Re: Australia and brains...

Rod Hagen (
4 Oct 1995 23:50:00 GMT

In article <44rotq$>, (Jim Foley) wrote:

> In article
> Ralph L Holloway <> wrote:
> >Jim Foley asked for some refs on the Australian Aboriginal brain weight.
> >The most recent reference I know of is: Klekamp et al, 1987. A
> >quantitative study of Australian Aboriginal and Caucasian brains. J.
> >Anatomy,150:191-210....
> > Harry Erwin's ap"apology" isn't really necessary as in fact, some of
> >the older Australian Aboriginal women do have low brain weights, but the
> >value of 750 ml is rare. I have seen it, however.
> Thanks for the reference. I assume that in old people the brain is
> smaller than in young adults, and that the smallest brains in any
> population will therefore belong to old women.
> I have read one source, by Stephen Molnar, "Races, Types and Human
> Variation", which states that there are "many" people in the 700-800
> range. "Many" is of course a vague term: if there were thousands of
> such people worldwide, it might be "many" in an absolute sense, but they
> would still be a vanishingly small percentage of the population.
> Molnar unfortunately provides no documentation of his claim. Most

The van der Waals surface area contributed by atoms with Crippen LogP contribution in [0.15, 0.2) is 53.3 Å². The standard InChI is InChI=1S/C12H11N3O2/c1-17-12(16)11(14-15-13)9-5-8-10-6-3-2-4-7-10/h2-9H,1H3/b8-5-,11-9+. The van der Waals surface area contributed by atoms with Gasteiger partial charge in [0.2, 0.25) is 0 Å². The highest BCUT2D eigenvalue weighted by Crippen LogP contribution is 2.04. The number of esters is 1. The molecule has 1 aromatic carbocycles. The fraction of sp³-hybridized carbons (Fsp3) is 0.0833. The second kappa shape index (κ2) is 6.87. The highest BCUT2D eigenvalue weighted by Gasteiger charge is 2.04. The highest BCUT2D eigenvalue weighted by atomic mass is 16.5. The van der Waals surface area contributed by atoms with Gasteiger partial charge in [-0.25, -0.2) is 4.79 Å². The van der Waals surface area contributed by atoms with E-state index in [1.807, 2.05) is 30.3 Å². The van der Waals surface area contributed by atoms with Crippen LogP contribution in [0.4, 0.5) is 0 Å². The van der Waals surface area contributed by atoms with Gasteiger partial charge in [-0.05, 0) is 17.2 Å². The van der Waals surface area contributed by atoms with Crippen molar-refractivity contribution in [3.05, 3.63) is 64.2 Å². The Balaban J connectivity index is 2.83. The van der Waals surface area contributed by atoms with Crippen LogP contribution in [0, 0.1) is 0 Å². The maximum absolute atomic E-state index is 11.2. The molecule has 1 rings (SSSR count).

> sources list the lower human range in the 800-900 area, but if Ralph
> says some are as low as 750 cc, then I accept that.
> Part of the problem is that defining a "normal" range depends on how
> many people you want to include. Should it be 99%, 99.99%, or 99.9999%?
> How far into the tail of the bell curve do people have to be before they
> are "out of the normal range"? Are people who are 3' and 8' feet tall
> still "normal"? What about a brain size of 800 cc?
> --
> Jim (Chris) Foley,
> Assoc. Prof. of Omphalic Envy Research interest:
> Department of Anthropology Primitive hominids
> University of Ediacara (Australopithecus creationistii)

People involved in this thread would be well advised to proceed with some
caution. Australian Aboriginal cranial capacities show a similar range of
sizes / body weight ratios to those of all other "modern" human beings.
Quoting outlying figures is dangerous in most disciplines, but
particularly so when issues of racial difference are involved.

Rod Hagen
Hurstbridge, Victoria, Australia